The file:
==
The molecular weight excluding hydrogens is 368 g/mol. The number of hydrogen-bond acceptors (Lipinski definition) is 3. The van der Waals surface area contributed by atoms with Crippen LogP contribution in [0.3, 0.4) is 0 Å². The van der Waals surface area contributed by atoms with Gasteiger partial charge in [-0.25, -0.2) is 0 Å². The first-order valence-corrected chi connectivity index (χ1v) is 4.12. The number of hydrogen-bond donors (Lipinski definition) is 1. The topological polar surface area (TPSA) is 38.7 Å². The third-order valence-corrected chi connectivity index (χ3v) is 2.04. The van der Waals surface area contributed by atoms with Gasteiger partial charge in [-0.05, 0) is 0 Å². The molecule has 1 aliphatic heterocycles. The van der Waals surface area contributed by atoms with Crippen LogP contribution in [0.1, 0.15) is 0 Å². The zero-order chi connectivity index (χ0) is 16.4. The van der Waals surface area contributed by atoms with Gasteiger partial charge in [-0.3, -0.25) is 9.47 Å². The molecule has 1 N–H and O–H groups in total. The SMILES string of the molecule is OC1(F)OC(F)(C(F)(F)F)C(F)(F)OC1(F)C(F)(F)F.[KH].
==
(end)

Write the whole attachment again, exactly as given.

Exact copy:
The molecular weight excluding hydrogens is 368 g/mol. The number of hydrogen-bond acceptors (Lipinski definition) is 3. The van der Waals surface area contributed by atoms with Crippen LogP contribution in [0.3, 0.4) is 0 Å². The van der Waals surface area contributed by atoms with Gasteiger partial charge in [-0.25, -0.2) is 0 Å². The first-order valence-corrected chi connectivity index (χ1v) is 4.12. The number of hydrogen-bond donors (Lipinski definition) is 1. The topological polar surface area (TPSA) is 38.7 Å². The third-order valence-corrected chi connectivity index (χ3v) is 2.04. The van der Waals surface area contributed by atoms with Gasteiger partial charge in [-0.05, 0) is 0 Å². The molecule has 1 aliphatic heterocycles. The van der Waals surface area contributed by atoms with Crippen LogP contribution in [0.1, 0.15) is 0 Å². The zero-order chi connectivity index (χ0) is 16.4. The van der Waals surface area contributed by atoms with Gasteiger partial charge in [-0.3, -0.25) is 9.47 Å². The molecule has 1 N–H and O–H groups in total. The SMILES string of the molecule is OC1(F)OC(F)(C(F)(F)F)C(F)(F)OC1(F)C(F)(F)F.[KH].